Arlington County, Virginia’s head of public schools clarified Tuesday that he prefers a gradual return to in-person learning over the upcoming academic year instead of a complete shift to virtual classes.
During an online town hall meeting, Superintendent Francisco Durán said he wanted to take things slowly during the coronavirus pandemic but did not want to cancel in-person classes altogether.
“We need to take our time,” Durán said. “I want to clarify and make sure people understand it is a pause.”
Families in Arlington have been given the option of full-time virtual learning or a hybrid schedule that includes virtual and in-person classes.
The deadline for choosing an option is July 20, and families who have not responded yet are urged to do so.
“It is not taking away the hybrid model, but slowly phasing in when we will begin with the hybrid model for students,” said Durán.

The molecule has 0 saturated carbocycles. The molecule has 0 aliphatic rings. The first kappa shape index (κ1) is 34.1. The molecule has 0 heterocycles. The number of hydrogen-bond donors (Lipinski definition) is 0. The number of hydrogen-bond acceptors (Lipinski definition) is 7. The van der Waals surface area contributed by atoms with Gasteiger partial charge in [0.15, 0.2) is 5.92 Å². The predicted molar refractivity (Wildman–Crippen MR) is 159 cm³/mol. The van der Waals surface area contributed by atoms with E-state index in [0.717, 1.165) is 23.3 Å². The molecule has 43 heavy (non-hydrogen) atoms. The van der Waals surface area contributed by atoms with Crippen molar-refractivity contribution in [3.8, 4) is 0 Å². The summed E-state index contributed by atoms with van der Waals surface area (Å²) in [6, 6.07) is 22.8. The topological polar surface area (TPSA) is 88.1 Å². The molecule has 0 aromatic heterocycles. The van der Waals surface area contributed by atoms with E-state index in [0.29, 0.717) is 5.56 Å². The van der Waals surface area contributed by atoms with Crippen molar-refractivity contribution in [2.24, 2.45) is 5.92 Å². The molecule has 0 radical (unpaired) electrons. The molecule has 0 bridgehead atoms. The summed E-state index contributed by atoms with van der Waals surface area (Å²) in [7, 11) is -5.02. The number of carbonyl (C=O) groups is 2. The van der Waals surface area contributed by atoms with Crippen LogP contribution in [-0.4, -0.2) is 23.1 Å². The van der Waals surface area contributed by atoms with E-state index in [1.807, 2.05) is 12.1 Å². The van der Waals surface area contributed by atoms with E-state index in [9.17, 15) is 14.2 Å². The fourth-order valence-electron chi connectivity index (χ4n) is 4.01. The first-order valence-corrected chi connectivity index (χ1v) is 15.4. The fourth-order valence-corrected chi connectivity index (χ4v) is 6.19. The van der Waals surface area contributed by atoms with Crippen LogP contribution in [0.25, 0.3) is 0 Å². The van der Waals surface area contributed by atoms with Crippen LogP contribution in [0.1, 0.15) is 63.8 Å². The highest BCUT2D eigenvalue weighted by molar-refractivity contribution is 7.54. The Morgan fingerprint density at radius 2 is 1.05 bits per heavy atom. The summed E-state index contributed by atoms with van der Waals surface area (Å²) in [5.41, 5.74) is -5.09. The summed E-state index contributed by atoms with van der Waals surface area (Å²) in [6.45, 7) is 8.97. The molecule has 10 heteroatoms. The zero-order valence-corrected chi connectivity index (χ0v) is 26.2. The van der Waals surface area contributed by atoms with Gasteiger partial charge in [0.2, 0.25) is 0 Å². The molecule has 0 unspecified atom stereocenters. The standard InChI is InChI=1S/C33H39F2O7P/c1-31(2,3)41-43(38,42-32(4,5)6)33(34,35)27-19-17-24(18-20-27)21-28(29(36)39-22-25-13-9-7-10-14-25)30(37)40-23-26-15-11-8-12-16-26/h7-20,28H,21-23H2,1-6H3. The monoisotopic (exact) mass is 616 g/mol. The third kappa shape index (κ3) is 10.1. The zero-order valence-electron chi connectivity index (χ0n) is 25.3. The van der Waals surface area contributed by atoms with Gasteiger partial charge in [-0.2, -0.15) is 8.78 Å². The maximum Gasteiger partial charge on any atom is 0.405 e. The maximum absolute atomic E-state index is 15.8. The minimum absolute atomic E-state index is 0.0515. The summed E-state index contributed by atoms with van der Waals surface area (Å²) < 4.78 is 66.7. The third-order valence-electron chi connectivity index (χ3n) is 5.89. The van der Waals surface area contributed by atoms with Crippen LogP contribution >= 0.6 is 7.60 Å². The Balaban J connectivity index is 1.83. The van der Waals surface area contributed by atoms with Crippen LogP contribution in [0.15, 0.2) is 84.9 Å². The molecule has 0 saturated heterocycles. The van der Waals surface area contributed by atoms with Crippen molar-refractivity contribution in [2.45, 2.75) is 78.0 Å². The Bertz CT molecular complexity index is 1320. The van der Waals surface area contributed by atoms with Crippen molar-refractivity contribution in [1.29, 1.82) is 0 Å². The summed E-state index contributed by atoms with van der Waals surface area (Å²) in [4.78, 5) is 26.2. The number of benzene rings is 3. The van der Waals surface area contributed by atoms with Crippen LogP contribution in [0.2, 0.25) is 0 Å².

The hybrid model is expected to include two consecutive days of in-person classes and three days of distance learning. Staff and students will be required to wear face masks inside school buildings, with social distancing measures in place.
Durán said he would address the Arlington School Board on Thursday and ask to not only delay in-person learning, but also delay the start of the school year from Aug. 31 to Sept. 8.
In his previous statement, Durán said that school leaders would continue to monitor health data in September and ideally start to bring back in-person instruction in early October, the midpoint of the school year’s first quarter.
“Our goal is to have hybrid in-person instruction in place for all families that have selected that model by the beginning of the second quarter, based on health data and in consultation with health officials,” Durán said.
D.C. has not yet released its plan for the fall school year.
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